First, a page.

When using the foam, the idea is that the foam will expand deep into the holes that the carpenter bee makes when making its nest. Holes, formed in homes or other structures, are where the bee will lay her eggs.
The foam will expand to make contact with the bee and her eggs to kill them.
Aerosol sprays are good for direct control. If you see carpenter bees outside your patio door, you may grab the spray and direct it at the bees to kill them. Again, direct contact is needed, so you’ll need to have good aim to hit and kill the desired bee(s).
2. Carpenter Bee Removal
If you don’t want to take a hands-on approach to eliminating your carpenter bee problem, there are professional exterminators that will do the job. Carpenter bee poison will be used in most cases.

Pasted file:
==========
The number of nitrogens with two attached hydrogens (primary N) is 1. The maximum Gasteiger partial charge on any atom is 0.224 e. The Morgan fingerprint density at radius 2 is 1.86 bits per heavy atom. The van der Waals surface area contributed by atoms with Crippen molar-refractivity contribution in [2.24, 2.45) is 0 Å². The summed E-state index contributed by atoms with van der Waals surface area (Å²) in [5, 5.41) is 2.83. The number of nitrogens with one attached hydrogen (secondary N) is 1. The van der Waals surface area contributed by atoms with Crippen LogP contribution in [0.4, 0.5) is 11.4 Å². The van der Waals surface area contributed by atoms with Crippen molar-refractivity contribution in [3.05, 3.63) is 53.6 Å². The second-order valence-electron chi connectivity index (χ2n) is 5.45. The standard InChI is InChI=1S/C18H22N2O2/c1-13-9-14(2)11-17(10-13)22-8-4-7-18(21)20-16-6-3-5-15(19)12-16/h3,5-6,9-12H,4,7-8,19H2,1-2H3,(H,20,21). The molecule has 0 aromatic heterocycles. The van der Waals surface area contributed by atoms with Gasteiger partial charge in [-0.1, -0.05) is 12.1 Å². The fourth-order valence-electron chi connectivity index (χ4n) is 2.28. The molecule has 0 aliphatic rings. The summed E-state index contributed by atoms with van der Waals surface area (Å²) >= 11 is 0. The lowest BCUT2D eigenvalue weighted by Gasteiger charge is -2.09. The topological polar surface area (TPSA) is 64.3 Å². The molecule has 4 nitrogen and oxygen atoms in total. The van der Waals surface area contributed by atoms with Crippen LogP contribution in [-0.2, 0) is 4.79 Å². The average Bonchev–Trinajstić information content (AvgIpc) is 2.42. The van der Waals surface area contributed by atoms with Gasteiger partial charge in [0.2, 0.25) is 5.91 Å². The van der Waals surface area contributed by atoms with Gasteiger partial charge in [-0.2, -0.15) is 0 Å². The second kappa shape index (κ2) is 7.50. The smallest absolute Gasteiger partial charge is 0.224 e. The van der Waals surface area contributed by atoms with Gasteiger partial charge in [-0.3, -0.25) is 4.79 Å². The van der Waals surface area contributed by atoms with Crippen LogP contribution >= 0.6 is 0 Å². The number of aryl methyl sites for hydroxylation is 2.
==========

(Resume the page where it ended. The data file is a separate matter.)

A standard carpenter bee exterminator cost can cost $75 – $400 or more. Since the carpenter bee is solitary, infestations only consist of 6 – 10 bees at most. There won’t be a reason to remove large hives either.
Removal is customized to the situation, so a multi-prong approach is taken.
A combination of the following methods may be employed to remove the carpenter bee:
- Foam sprays placed in the holes of the carpenter bee (discussed previously)
- Chemical sprays to keep the bees away and kill them on contact
- Wood repair or hole plugging to stop future bees from making a nest
The main difference will be the grade of the pesticides and products used by a commercial exterminator. A professional will have access to potent chemicals that kill the bees faster and last longer.
If there are numerous nests in the wall, removal can spread into the several thousand-dollar range.
In-wall removal is the costliest of all removal methods. But since carpenter bees are solitary, this is a rare issue.